My field experience was an interview conducted by myself with an old art teacher of mine named Vicky Tesmer. I chose Vicky as an interview subject for my Satyagraha project because she is an artist and my project was based on art. I asked her a series of questions about art relating to propaganda and here are my responses.

1. How do you think art can be used as a weapon? (pretty broad question so feel free to interpret in any way)

Diego Rivera used his murals to promote socialism as was anti-capitalism. He also used his murals to represent the plight of the poor and the indigenous people of Mexico….If a visual aid to a point of view is a weapon, then, yes I think it can be a positive way of addressing social issues.

2. Do you think the use of propaganda posters motivates people successfully? If so why, if not, why not?

Propaganda posters were used in Hitler’s Germany by the 3rd Reich…Russia used them to promote Communism. I’m not sure if the poster actually was what motivated the people or the fear that if they went against their government they would be put in danger. The poster was a representation of the government’s mandate.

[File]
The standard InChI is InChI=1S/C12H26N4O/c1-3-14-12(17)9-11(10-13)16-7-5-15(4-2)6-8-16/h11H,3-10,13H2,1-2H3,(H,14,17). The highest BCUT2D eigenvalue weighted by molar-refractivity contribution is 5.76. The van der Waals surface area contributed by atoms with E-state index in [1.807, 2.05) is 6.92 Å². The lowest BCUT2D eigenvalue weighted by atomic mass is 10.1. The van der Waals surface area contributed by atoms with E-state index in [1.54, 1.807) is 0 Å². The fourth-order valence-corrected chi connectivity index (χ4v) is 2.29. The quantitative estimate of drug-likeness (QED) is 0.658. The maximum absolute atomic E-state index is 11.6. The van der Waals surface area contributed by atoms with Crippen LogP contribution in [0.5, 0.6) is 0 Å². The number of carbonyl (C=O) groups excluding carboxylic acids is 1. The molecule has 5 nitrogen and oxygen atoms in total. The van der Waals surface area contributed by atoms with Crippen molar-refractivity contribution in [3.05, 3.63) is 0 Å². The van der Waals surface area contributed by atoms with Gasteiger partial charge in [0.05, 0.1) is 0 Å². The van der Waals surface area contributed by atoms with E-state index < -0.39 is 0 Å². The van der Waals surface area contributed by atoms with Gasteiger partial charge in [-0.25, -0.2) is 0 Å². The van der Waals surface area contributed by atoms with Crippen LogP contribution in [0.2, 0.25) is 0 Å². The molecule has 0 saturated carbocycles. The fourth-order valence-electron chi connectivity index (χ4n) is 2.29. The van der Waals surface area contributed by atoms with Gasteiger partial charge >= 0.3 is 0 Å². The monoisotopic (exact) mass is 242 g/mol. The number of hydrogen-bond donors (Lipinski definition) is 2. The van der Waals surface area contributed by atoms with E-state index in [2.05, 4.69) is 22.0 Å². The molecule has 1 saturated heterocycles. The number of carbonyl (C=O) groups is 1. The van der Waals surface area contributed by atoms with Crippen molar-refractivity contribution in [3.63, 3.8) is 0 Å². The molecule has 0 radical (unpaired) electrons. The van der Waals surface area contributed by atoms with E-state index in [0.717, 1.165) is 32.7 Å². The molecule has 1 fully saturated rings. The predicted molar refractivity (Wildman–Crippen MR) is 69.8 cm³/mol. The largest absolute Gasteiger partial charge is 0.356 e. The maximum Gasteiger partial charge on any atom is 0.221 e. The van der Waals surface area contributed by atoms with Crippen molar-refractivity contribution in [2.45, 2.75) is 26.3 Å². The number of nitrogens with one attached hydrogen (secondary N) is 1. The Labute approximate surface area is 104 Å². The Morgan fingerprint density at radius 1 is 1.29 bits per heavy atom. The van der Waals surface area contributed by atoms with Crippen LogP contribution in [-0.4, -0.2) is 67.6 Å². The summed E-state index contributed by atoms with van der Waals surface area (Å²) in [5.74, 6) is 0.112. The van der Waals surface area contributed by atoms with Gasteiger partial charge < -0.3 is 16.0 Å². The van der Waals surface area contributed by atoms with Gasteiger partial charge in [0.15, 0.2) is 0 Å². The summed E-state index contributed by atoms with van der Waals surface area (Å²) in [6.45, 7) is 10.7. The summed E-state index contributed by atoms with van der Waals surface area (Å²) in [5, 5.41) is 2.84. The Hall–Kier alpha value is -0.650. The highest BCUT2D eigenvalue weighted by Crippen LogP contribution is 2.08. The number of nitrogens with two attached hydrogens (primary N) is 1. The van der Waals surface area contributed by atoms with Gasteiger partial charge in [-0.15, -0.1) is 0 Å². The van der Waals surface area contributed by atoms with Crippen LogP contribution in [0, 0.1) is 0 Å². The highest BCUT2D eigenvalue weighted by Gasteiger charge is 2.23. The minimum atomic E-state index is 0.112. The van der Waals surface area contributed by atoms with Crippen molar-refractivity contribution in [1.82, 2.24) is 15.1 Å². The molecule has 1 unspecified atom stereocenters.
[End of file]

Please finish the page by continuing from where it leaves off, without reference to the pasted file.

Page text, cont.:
3. Do you believe art is a more powerful weapon than guns and violence?

Art can bring forth progress and mimic social change. When I think of Marcel DuChamp and Picasso, I think of their art putting awareness on the industrialized world’s emphasis on the machine and Picasso’s “Guernica” which illustrated the horror of war. Guns and weapons kill…..alleviating the enemy. If this is the goal, then art can’t do that but art can bring up the level of consciousness of a society.

4. Do you think art is a good method of non-violent protesting? If so, why, if not, why not?

Art can be used to illustrate the benefits of social change. Personally, I feel using art to invoke protest is beneath the true value of the artist. The artist is endowed to view the society, reflect on it and create art which merges with their personal interpretation thus developing a personal point of view. Grant Wood did it in his landscapes of the Midwest farmlands, Rockwell Kent did it with his subversive landscapes of barren countries like Greenland, Picasso, Rivera, Dali, etc….they all were visual aids to change.

I went into this interview thinking that I would only learn about how propaganda was used, but I learned a lot more. From my previous research, I had learned not only how propaganda was used, but famous artists that used methods of propaganda through their work. It was very interesting to me to hear the artist’s perspective on propaganda rather than a politician’s point of view. The idea of using it as a political weapon always made me curious, and now I know both sides.